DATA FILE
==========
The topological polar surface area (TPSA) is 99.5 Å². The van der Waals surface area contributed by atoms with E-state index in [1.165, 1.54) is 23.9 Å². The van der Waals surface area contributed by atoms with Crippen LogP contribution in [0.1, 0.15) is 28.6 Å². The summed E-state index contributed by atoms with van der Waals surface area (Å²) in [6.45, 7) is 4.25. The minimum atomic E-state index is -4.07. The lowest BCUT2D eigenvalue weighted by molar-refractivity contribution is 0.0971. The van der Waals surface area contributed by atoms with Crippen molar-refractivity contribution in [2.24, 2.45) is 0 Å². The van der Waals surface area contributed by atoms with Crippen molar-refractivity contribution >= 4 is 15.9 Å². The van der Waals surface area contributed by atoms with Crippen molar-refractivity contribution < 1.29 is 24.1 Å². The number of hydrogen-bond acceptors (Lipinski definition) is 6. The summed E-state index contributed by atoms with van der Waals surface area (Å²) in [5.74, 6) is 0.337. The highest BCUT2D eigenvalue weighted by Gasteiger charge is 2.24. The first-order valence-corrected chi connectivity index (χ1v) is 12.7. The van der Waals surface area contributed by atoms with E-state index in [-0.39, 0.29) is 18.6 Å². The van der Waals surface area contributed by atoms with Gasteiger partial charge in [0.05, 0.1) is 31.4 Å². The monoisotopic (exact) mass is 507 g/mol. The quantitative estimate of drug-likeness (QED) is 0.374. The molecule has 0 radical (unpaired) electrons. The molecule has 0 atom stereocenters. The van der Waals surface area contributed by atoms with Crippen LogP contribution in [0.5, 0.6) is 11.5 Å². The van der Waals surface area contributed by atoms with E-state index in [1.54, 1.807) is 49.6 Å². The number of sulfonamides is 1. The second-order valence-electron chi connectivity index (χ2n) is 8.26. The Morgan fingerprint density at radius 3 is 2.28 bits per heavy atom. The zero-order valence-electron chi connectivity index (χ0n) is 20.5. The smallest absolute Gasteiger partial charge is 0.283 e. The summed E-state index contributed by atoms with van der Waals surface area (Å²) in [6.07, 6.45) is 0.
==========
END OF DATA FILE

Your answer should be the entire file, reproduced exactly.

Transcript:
The topological polar surface area (TPSA) is 99.5 Å². The van der Waals surface area contributed by atoms with E-state index in [1.165, 1.54) is 23.9 Å². The van der Waals surface area contributed by atoms with Crippen LogP contribution in [0.1, 0.15) is 28.6 Å². The summed E-state index contributed by atoms with van der Waals surface area (Å²) in [6.45, 7) is 4.25. The minimum atomic E-state index is -4.07. The lowest BCUT2D eigenvalue weighted by molar-refractivity contribution is 0.0971. The van der Waals surface area contributed by atoms with Crippen molar-refractivity contribution in [2.24, 2.45) is 0 Å². The van der Waals surface area contributed by atoms with Crippen molar-refractivity contribution >= 4 is 15.9 Å². The van der Waals surface area contributed by atoms with Crippen molar-refractivity contribution < 1.29 is 24.1 Å². The number of hydrogen-bond acceptors (Lipinski definition) is 6. The summed E-state index contributed by atoms with van der Waals surface area (Å²) in [5.74, 6) is 0.337. The highest BCUT2D eigenvalue weighted by Gasteiger charge is 2.24. The first-order valence-corrected chi connectivity index (χ1v) is 12.7. The van der Waals surface area contributed by atoms with E-state index in [-0.39, 0.29) is 18.6 Å². The van der Waals surface area contributed by atoms with Gasteiger partial charge in [0.05, 0.1) is 31.4 Å². The monoisotopic (exact) mass is 507 g/mol. The quantitative estimate of drug-likeness (QED) is 0.374. The molecule has 0 radical (unpaired) electrons. The molecule has 0 atom stereocenters. The van der Waals surface area contributed by atoms with Crippen LogP contribution in [0.5, 0.6) is 11.5 Å². The van der Waals surface area contributed by atoms with E-state index in [1.54, 1.807) is 49.6 Å². The number of sulfonamides is 1. The second-order valence-electron chi connectivity index (χ2n) is 8.26. The Morgan fingerprint density at radius 3 is 2.28 bits per heavy atom. The zero-order valence-electron chi connectivity index (χ0n) is 20.5. The smallest absolute Gasteiger partial charge is 0.283 e. The summed E-state index contributed by atoms with van der Waals surface area (Å²) in [6.07, 6.45) is 0.